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the north west

North West England: Embracing Diversity The North West England region encompasses an area of wide diversity, from the narrow lanes and boulder-strewn hillsides of Cumbria, and upland and urban Lancashire, to the gentler Cheshire landscape, and the busy conurbations of Greater Manchester and Merseyside Ffion Llwyd-Jones reports


he region’s landscapers reflect that diversity in their projects, which range from wildlife gardens and water features, outdoor kitchens, polished steel and powder-coated sculptures, reclaimed industrial elements, to landscaping for privately funded nursing homes, and large infrastructure projects. However, they also share common challenges: finding good employees, adjusting to a changing climate, and coping with an increasing amount of legislation. DIVERSITY It’s the weather and narrow lanes, and ‘getting deliveries anywhere north of Manchester’ that first occur to Liz Newport from Buzy Lizzie Garden Design when asked about challenges. She counters that comment by remarking on the positive attributes of working with Cumbria’s diverse geology, scenery and properties. ‘Beautiful slate in the central lakes, granite in the middle, and amazing limestone pavements in the south,’ Liz comments. ‘Gardens often need to be in keeping with the landscape, so we use big boulders and create large water features, or rockeries – not the ‘70s rockery format – on a big scale. If you’re working on a property, it looks like it blends in.’ Liz also Liz Newport operates Wild Roof Landscapes, and offers clients both design and build. She adds: ‘We do a complete transformation, not just green roofs. Although, if we’re working in the National Park, a green roof can help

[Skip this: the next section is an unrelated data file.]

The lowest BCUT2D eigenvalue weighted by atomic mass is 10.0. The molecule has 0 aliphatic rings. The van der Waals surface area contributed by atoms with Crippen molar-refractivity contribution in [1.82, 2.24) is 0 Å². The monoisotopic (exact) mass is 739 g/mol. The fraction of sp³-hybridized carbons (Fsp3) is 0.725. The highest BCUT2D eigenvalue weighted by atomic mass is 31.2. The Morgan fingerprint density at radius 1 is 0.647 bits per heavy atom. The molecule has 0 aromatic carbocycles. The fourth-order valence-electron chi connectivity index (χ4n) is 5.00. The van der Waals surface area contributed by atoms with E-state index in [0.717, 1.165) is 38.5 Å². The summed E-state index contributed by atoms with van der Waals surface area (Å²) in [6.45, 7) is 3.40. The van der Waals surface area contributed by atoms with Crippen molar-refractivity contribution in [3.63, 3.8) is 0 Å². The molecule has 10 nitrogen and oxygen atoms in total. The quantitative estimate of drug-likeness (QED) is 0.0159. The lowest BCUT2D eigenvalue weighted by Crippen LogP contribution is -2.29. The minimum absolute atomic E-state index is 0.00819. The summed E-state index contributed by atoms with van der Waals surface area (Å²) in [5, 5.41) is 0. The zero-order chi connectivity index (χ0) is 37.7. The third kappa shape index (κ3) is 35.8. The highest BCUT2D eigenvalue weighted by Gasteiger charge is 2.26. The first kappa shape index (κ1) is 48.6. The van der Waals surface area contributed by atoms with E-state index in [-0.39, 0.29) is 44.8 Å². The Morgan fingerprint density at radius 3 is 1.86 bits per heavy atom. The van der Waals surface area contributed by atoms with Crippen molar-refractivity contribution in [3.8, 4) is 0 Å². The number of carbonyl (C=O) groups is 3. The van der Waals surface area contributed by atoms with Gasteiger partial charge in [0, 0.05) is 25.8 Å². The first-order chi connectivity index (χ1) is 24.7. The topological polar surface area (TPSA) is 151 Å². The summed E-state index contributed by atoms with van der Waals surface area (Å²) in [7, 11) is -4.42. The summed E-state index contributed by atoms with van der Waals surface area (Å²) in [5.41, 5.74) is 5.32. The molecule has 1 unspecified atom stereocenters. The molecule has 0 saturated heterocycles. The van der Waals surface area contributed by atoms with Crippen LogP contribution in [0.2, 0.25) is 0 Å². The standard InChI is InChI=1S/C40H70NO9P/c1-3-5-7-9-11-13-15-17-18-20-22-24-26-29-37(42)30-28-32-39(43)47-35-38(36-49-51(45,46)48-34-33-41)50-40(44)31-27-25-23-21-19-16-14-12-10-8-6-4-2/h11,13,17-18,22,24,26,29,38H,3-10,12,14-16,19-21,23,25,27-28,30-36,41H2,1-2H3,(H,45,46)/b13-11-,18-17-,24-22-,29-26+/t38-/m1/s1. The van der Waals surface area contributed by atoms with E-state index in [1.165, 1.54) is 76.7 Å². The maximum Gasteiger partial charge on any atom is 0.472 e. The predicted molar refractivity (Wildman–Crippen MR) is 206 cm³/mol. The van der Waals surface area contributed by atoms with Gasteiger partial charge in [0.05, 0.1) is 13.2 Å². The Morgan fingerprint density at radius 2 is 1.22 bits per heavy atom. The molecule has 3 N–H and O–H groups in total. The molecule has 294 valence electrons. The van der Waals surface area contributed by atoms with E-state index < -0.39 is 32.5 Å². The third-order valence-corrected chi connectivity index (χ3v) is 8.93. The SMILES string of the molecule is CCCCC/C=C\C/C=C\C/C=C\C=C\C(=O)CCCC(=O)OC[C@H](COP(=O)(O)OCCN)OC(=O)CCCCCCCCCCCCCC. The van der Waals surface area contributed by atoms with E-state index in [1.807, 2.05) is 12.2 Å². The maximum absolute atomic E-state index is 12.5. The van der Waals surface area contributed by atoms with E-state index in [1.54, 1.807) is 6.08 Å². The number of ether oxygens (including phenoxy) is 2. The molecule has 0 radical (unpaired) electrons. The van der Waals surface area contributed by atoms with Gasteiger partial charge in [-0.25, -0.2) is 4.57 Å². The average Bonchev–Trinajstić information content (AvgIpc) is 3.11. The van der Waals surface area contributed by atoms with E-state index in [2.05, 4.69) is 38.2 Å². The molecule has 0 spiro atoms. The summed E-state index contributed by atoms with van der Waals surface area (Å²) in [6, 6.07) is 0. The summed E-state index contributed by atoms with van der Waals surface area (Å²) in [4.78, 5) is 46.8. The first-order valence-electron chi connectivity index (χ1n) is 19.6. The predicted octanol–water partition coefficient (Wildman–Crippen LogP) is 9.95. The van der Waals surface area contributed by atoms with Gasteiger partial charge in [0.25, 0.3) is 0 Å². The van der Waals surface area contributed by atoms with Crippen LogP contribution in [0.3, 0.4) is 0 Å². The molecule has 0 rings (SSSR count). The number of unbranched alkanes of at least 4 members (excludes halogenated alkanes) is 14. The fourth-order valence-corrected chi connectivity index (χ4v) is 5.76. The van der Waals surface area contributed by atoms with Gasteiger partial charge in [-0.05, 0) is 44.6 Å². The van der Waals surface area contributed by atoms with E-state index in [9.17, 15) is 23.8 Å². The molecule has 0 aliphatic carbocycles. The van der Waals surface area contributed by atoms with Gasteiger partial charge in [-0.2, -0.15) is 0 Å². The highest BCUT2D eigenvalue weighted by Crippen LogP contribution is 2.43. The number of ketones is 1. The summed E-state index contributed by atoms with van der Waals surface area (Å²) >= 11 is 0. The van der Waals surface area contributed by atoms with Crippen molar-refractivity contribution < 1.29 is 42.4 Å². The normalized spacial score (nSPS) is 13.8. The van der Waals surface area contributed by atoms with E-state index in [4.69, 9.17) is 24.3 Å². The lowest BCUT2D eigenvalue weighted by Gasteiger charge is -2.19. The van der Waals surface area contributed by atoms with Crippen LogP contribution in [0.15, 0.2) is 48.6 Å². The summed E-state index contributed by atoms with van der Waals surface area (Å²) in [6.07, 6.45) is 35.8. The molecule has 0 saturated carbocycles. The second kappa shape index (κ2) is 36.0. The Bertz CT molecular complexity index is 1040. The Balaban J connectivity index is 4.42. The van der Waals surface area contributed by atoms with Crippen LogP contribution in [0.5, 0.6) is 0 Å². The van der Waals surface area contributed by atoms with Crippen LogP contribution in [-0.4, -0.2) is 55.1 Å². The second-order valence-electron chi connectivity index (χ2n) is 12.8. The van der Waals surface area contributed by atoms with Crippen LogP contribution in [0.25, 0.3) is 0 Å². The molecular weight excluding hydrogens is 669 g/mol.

with planning.’ From a design perspective, Liz sees the trend for outdoor kitchens coming north. ‘It’s all the style for the Danish ‘hygge’ – being together and eating together,’ she says. ‘We’ve always done a lot of sheltered seating areas that are dug into the hillside, to get you out of the wind.’

We do a complete transformation, not just green roofs. WILDLIFE FRIENDLY Also based in Cumbria, Bea Ray of her eponymous garden design company, Bea Ray Gardens, comments on the area’s challenging climate, adding it makes sense to bear in mind what materials and plants are available locally, who can supply them, and what works well in Cumbria. Like Liz, she finds Cumbria is an inspiring place to do garden design. ‘I always enjoy trying to link a design with views from garden to the countryside, and bringing in a naturalistic feel where possible,’ Bea says. ‘The county has a range of diverse climates, and rainfall can vary Buzy Lizzie: Garden banner